In addition to the operations units (commandos), other capabilities are also present in the operation unit. For example, each unit has a K9 expert, a sniper, medical support, and a negotiator. Always adapted to the specific situation.  Representatives of different professional fields – just like the negotiators –are not necessarily an integral part of the ‘field group,’ but belong to a separate department, but they go to these locations together.

Are these negotiations to be imagined like the ones we see in the movies?

It is about showing up on the scene and making contact with the other party. Life will dictate how, and through what devices this is possible. If it is a longer process, and in a real hostage situation it is usually a longer process, then such a conversation can become quite intimate, strange as it may sound, a kind of relationship between the two parties is established. It is no coincidence that it is never the negotiator who makes the decisions so that he or she is not inadvertently influenced by how the communication is going.

However skilled the members of the force may be, without other Hungarian information, police, or intelligence sources, TEK will find it difficult to carry out its mission effectively. To what extent is this communication channel systematically developed in Hungary and with international partners?

What must be seen in this work is that it can only be successful if it is backed up by proper international cooperation and networking.

An example of the shortcomings of this, the divisions and communication breakdowns within the internal bodies was 9/11, which was examined at length by colleagues there, and a great deal of action was taken in the United States afterward. Organizations were set up, a different cooperation structure was established. Not only 9/11, but also the subsequent events in Europe in 2015, the terrorist attacks in France and Brussels, and the investigation of all terrorist acts that have been committed, the communication between the agencies is important, because in every case we have to investigate whether something has changed, what is the new method of perpetration, who we are dealing with. In order for reconnaissance to be effective, and even more importantly, prevention to be more effective, these must be constantly analyzed and incorporated into everyday work. This only works if there is an active, intensive, and extensive police partnership.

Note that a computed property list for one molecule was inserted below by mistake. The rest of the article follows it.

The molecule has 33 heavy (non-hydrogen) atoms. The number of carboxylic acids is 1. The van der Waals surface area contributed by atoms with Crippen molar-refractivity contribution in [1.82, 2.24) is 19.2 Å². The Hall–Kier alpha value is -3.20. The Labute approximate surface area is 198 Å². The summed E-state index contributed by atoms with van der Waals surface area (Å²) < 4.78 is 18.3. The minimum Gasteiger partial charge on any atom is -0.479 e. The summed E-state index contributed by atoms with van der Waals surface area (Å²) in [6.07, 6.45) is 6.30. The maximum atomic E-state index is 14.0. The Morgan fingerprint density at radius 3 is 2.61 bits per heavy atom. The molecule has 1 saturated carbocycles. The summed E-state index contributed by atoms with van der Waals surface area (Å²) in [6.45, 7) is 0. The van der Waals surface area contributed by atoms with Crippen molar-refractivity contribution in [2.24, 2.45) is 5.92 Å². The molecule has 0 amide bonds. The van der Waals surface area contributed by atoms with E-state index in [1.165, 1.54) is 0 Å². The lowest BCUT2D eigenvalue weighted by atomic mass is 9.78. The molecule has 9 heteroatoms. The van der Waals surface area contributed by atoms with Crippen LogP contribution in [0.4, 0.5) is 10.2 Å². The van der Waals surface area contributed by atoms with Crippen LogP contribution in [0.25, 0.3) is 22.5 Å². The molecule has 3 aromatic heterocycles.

János Hajdu, Director General of TEK speaking at the time of the Hableány cruise ship disaster rescue. Photo via the Hungarian Counter Terrorism Center (TEK)

It is a continuous development and improvement, and thank God it has gotten to the point recently where it is working to the hour or to the minute. We are talking about online, machine-to-machine connections, automatisms. There are systems in place in Europe and in other parts of the world that are constantly monitoring phenomena identified by analyses of the behavior of past perpetrators. For example, phenomena that might typically be associated with preparation. Among these indications, counter-terrorism organizations need to communicate with each other to find out whose job is what.

Because there are visible phenomena. For example, migration from specific areas toward Europe. You can see which directions are being used. On these routes, in these areas, on the external and internal routes, in the different stations, everyone has their own task that is needed, adding up to the shared work, with the help of which “you can see the whole structure.”